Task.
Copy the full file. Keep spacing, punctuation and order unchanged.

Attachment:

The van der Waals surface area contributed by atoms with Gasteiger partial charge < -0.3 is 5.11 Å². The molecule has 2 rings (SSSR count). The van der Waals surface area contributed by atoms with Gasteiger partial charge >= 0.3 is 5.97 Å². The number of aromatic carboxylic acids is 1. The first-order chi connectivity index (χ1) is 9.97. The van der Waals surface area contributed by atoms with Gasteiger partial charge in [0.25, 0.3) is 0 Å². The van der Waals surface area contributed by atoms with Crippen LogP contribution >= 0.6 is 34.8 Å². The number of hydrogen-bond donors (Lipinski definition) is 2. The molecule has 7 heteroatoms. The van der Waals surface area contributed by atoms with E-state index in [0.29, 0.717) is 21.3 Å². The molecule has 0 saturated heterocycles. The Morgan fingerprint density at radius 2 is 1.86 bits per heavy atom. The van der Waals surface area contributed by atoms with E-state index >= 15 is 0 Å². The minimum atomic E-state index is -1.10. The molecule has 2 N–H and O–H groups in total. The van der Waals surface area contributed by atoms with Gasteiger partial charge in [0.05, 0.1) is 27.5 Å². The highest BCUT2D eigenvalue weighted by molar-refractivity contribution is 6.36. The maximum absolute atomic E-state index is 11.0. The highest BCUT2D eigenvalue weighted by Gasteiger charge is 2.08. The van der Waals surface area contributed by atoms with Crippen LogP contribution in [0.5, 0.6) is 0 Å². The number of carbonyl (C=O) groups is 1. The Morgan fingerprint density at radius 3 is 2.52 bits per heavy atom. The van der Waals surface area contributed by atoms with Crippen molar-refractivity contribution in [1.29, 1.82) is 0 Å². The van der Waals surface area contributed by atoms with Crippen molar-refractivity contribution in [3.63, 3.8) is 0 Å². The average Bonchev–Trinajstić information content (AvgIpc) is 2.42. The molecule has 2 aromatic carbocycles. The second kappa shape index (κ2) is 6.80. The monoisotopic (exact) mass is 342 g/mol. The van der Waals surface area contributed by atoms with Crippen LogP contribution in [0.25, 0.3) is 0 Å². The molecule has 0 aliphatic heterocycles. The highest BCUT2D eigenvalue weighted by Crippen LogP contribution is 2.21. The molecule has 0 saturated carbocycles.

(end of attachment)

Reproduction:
The van der Waals surface area contributed by atoms with Gasteiger partial charge < -0.3 is 5.11 Å². The molecule has 2 rings (SSSR count). The van der Waals surface area contributed by atoms with Gasteiger partial charge >= 0.3 is 5.97 Å². The number of aromatic carboxylic acids is 1. The first-order chi connectivity index (χ1) is 9.97. The van der Waals surface area contributed by atoms with Gasteiger partial charge in [0.25, 0.3) is 0 Å². The van der Waals surface area contributed by atoms with Crippen LogP contribution >= 0.6 is 34.8 Å². The number of hydrogen-bond donors (Lipinski definition) is 2. The molecule has 7 heteroatoms. The van der Waals surface area contributed by atoms with E-state index in [0.29, 0.717) is 21.3 Å². The molecule has 0 saturated heterocycles. The Morgan fingerprint density at radius 2 is 1.86 bits per heavy atom. The van der Waals surface area contributed by atoms with E-state index >= 15 is 0 Å². The minimum atomic E-state index is -1.10. The molecule has 2 N–H and O–H groups in total. The van der Waals surface area contributed by atoms with Gasteiger partial charge in [0.05, 0.1) is 27.5 Å². The highest BCUT2D eigenvalue weighted by molar-refractivity contribution is 6.36. The maximum absolute atomic E-state index is 11.0. The highest BCUT2D eigenvalue weighted by Gasteiger charge is 2.08. The van der Waals surface area contributed by atoms with Crippen LogP contribution in [0.5, 0.6) is 0 Å². The number of carbonyl (C=O) groups is 1. The Morgan fingerprint density at radius 3 is 2.52 bits per heavy atom. The van der Waals surface area contributed by atoms with Crippen molar-refractivity contribution in [1.29, 1.82) is 0 Å². The van der Waals surface area contributed by atoms with Crippen molar-refractivity contribution in [3.63, 3.8) is 0 Å². The average Bonchev–Trinajstić information content (AvgIpc) is 2.42. The molecule has 2 aromatic carbocycles. The second kappa shape index (κ2) is 6.80. The monoisotopic (exact) mass is 342 g/mol. The van der Waals surface area contributed by atoms with Crippen LogP contribution in [0.25, 0.3) is 0 Å². The molecule has 0 aliphatic heterocycles. The highest BCUT2D eigenvalue weighted by Crippen LogP contribution is 2.21. The molecule has 0 saturated carbocycles.